Tues. Feb. 14--The lead story was a 2:45 report on the record-high gas prices. That sounds familiar. Where have I seen this before? Oh yeah--now I remember. It was on Sunday's Nightly News. Tuesday's story (reported by John Yang) was virtually identical to Sunday's story (reported by Kevin Tibbles). That's right--Nightly News reran a story they had aired only two days earlier. On Sunday, Tibbles was at a Mobil Station in Chicago. On Tuesday, Yang was at the same Mobil station. On Sunday, Tibbles reported that by Memorial Day, gas prices were expected to reach a national average of $3.95 per gallon, including high prices in Atlanta ($4.60 per gallon), Los Angeles ($4.70 per gallon) and Chicago ($4.95 per gallon). On Tuesday, Yang reported that by Memorial Day, gas prices were expected to reach a national average of $3.95 per gallon, including high prices in Atlanta ($4.60 per gallon), Los Angeles ($4.70 per gallon) and Chicago ($4.95 per gallon). On Sunday, Tibbles explained that these high prices were partly due to rising tensions in the Middle East and reduced capacity in some east coast refineries. On Tuesday, Yang explained that these high prices were partly due to rising tensions in the Middle East and reduced capacity in some east coast refineries. On Sunday, Tibbles profiled a soda delivery company that is being affected by the higher gas prices. On Tuesday, Yang profiled a bakery/sandwich shop that is being affected by the higher gas prices. This was absolutely ridiculous. It's hard to believe that with all the important news going on across the country and around the world, the Nightly News producers insult us by showing a story that is a virtual rerun of a story that aired only two days earlier. They must really think we're morons.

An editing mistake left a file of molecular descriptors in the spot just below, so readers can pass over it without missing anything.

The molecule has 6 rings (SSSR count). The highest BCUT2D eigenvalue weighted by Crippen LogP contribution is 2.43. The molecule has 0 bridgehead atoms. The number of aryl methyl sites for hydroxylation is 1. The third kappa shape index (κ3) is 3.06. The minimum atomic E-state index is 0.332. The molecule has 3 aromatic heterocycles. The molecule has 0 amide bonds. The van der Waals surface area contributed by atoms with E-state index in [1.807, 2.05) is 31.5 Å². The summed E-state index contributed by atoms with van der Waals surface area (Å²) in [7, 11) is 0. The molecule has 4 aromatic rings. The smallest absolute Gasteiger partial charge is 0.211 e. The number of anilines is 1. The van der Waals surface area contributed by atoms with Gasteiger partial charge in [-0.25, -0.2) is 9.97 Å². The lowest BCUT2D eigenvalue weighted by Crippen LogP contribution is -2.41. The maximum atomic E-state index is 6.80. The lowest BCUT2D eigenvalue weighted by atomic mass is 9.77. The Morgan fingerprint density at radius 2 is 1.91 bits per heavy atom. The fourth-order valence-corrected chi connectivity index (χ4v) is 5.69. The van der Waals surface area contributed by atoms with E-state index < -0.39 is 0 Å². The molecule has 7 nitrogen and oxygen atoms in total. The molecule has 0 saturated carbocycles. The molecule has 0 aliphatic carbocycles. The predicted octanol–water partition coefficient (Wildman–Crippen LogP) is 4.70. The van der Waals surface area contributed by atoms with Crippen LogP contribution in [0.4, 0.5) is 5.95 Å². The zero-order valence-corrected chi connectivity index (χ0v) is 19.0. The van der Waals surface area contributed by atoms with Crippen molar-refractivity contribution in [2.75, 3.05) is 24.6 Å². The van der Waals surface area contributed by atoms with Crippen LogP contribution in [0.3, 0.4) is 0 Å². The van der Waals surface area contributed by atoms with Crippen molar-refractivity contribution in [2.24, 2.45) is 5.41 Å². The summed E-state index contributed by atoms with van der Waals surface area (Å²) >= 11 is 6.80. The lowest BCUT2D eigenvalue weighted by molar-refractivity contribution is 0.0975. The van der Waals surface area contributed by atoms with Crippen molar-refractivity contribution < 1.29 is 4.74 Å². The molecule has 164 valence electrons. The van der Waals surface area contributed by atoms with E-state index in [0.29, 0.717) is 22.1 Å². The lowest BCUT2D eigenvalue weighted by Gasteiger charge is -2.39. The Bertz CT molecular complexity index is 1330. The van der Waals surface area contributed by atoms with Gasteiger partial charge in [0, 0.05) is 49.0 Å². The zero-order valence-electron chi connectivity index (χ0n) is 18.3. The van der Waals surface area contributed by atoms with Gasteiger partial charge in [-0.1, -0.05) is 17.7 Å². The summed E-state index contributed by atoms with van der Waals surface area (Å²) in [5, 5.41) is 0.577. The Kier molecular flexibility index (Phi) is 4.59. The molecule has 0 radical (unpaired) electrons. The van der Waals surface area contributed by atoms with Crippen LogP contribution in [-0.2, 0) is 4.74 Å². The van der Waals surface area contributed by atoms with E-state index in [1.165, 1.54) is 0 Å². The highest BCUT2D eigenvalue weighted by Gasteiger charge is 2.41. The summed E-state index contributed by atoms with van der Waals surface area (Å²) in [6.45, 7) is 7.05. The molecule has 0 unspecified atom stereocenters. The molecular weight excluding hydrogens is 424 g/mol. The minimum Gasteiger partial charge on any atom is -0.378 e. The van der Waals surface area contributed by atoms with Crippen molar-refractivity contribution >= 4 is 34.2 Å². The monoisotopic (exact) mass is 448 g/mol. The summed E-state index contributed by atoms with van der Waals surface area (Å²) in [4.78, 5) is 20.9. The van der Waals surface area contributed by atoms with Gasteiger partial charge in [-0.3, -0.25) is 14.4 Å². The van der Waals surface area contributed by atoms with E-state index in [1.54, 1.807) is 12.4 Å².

***During a story about the U.S. visit of China's Vice President Xi Jinping, Andrea Mitchell showed a clip from "Saving Private Ryan" (because Xi liked the movie). Obviously, the Nightly News producers were concerned that viewers would lose interest in this news story so they spiced it up with a little Spielberg. Well done.
***The idiotic Anne Thompson reported a story about allergies in February. Maybe the producers should have attached a "breaking news" banner to this one. At one point during the story, Thompson was walking through a park in Pine Mountain, Georgia. This reminded me of Thompson's Jan. 31 story about the mild winter weather, when she was walking through New York's Central Park with a rental dog that we were supposed to believe was her actual dog. So why couldn't she find a rental dog in Georgia? Maybe the dog rental company wouldn't deliver one because of the high gas prices.
***In a story about the best and worst airports for on-time arrivals and departures, we were shown an NBC News animation made to resemble an airport arrival/departure board. On the board was a list of randomly-chosen cities like Phoenix, Oakland, Atlanta and Seattle. Anchorage was also on the board, except the Nightly News producers misspelled it as "Ankorage". This is not the first time this has happened. Actually, it's the third time. Nightly News used the same animated flight board on Jan. 14 and Jan. 18. And on both those days they also misspelled Anchorage. Come on guys, it's been a month now. Fix the damn problem.